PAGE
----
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Helping people with chronic conditions to 'Eat Well, Be Well'

VCU Massey Comprehensive Center’s seed grant recipients are growing community-led health initiatives throughout Virginia.

 People in doctor’s coats and scrubs standing with a big check The Free Clinic of Powhatan are one of Massey’s 2024 Seed Grant recipients. (VCU Massey Comprehensive Cancer Center)

By Amy Lacey and Sara McCloskey

More than half of the current patients seen at the Free Clinic of Powhatan live with at least one chronic illness.

To help patients better manage these conditions, the clinic is launching a new nutrition education and wellness program, “Eat Well, Be Well,” that will teach people how to select and prepare budget-friendly healthy meals as well as offer weekly coaching calls.

This program’s launch was possible with the support from a community seed grant from VCU Massey Comprehensive Cancer Center that helps organizations expand their reach. As the only safety net provider for uninsured and low-income residents in the counties of Powhatan, Amelia, Cumberland and some zip codes in Chesterfield, the health care facility relies mainly on volunteers and the assistance of institutions, like Massey.

“With heavy reliance on volunteers, our clinic has sought out support to launch a wellness initiative for several years,” Elizabeth Ream, executive director of Free Clinic of Powhatan. “Massey’s grant opportunity, along with the support of the Community Outreach and Engagement team, helped guide us to a starting point with both financial and programmatic resources.”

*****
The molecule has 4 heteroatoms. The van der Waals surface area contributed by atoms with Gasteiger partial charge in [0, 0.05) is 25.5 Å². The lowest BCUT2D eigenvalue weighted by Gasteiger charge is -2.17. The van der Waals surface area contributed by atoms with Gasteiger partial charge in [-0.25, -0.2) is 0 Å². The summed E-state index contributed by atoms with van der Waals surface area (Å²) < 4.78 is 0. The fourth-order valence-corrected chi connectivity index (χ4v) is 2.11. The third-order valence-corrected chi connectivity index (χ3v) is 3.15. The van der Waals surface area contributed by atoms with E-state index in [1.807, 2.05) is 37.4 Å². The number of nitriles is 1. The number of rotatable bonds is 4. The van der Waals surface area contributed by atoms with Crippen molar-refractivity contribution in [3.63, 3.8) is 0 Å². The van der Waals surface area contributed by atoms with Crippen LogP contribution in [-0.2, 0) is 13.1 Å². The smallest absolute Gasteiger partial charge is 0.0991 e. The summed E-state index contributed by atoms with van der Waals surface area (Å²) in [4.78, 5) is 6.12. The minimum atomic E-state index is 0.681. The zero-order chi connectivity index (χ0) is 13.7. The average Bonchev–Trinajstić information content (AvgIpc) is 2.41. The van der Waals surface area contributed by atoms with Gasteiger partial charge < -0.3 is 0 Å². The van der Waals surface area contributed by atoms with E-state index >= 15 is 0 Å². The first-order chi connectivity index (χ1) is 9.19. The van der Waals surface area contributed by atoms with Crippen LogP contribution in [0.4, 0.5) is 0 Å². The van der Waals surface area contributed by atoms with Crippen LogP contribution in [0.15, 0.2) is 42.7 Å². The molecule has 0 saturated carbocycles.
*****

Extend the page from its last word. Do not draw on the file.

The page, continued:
The Free Clinic of Powhatan was founded in 2008 on a mission of “building a healthier community one person at a time.” It provides primary, chronic and specialty care; medication counseling; behavioral and women’s health care; case management; and in-house dentistry.

The “Eat Well, Be Well,” program will serve 50 people in 2024. Patients who opt in to the program attend two in-person education classes. Participants also identify two healthy living goals and, along with a three-month motivational health journal, receive weekly wellness coaching to encourage and support steps for success.

“With 66% of current patients living with at least one chronic illness diagnosis, “Eat Well, Be Well” can help them prevent disease, or its progression, through greater control of their choices,” Ream said.

Since the program launched in December 2021, 16 organizations have received seed grants through Massey’s Community Grant Initiative, which amounts to $5,000. The seed grants are the first level of funding available through the grant initiative. Each seed grant-funded program focuses on the promotion of health and health equity and aims to reduce suffering across the cancer continuum, from prevention through survivorship.

Ream says the value of working with Massey goes beyond the grant. The clinic received a summary of cancer data in its service area from Massey’s Office of Catchment Area Data Analytics (CADA); it also learned about free support and resources for families dealing with cancer diagnoses.

“These are projects that an organization with two full-time employees could never dream of undertaking but that help us learn more about, and treat, the whole person,” Ream said. “The CADA information for the counties of Powhatan, Cumberland, Chesterfield and Amelia revealed cancer rates in Amelia that are higher in almost every category than neighboring counties, the Massey region and state. We began discussions internally on what we can do as a clinic to screen patients and educate the community at large.”

For questions about Massey’s Community Grant Initiative, grant partner organizations or future requests for proposals, email engagemassey@vcu.edu.